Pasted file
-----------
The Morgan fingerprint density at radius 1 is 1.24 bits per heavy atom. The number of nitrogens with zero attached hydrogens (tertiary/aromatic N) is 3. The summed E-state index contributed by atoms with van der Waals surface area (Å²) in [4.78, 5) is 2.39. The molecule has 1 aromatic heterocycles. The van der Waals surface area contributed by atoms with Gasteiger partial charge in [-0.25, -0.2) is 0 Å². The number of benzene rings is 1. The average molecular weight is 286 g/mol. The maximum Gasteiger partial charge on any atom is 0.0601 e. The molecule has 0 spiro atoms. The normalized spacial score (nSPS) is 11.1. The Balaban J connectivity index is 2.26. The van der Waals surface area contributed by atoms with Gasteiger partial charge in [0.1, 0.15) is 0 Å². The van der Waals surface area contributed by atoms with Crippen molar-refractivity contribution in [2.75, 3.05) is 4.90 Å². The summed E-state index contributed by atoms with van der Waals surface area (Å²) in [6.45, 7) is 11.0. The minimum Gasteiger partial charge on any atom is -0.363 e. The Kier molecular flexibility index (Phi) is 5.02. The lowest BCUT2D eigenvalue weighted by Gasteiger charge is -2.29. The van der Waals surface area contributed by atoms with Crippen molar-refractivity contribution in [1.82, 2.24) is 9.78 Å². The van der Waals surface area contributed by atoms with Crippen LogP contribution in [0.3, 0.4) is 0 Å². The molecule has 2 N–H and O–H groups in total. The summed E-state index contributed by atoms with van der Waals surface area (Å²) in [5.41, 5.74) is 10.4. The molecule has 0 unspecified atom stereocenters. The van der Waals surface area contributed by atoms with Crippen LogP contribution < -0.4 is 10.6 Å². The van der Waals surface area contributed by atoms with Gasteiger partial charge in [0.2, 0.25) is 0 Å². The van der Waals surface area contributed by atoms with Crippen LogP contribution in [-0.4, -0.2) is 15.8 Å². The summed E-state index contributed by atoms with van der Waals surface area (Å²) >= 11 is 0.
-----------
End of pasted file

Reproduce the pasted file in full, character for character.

The Morgan fingerprint density at radius 1 is 1.24 bits per heavy atom. The number of nitrogens with zero attached hydrogens (tertiary/aromatic N) is 3. The summed E-state index contributed by atoms with van der Waals surface area (Å²) in [4.78, 5) is 2.39. The molecule has 1 aromatic heterocycles. The van der Waals surface area contributed by atoms with Gasteiger partial charge in [-0.25, -0.2) is 0 Å². The number of benzene rings is 1. The average molecular weight is 286 g/mol. The maximum Gasteiger partial charge on any atom is 0.0601 e. The molecule has 0 spiro atoms. The normalized spacial score (nSPS) is 11.1. The Balaban J connectivity index is 2.26. The van der Waals surface area contributed by atoms with Gasteiger partial charge in [0.1, 0.15) is 0 Å². The van der Waals surface area contributed by atoms with Crippen molar-refractivity contribution in [2.75, 3.05) is 4.90 Å². The summed E-state index contributed by atoms with van der Waals surface area (Å²) in [6.45, 7) is 11.0. The minimum Gasteiger partial charge on any atom is -0.363 e. The Kier molecular flexibility index (Phi) is 5.02. The lowest BCUT2D eigenvalue weighted by Gasteiger charge is -2.29. The van der Waals surface area contributed by atoms with Crippen molar-refractivity contribution in [1.82, 2.24) is 9.78 Å². The van der Waals surface area contributed by atoms with Crippen LogP contribution in [0.3, 0.4) is 0 Å². The molecule has 2 N–H and O–H groups in total. The summed E-state index contributed by atoms with van der Waals surface area (Å²) in [5.41, 5.74) is 10.4. The molecule has 0 unspecified atom stereocenters. The van der Waals surface area contributed by atoms with Crippen LogP contribution < -0.4 is 10.6 Å². The van der Waals surface area contributed by atoms with Gasteiger partial charge in [0.2, 0.25) is 0 Å². The van der Waals surface area contributed by atoms with Crippen LogP contribution in [-0.4, -0.2) is 15.8 Å². The summed E-state index contributed by atoms with van der Waals surface area (Å²) >= 11 is 0.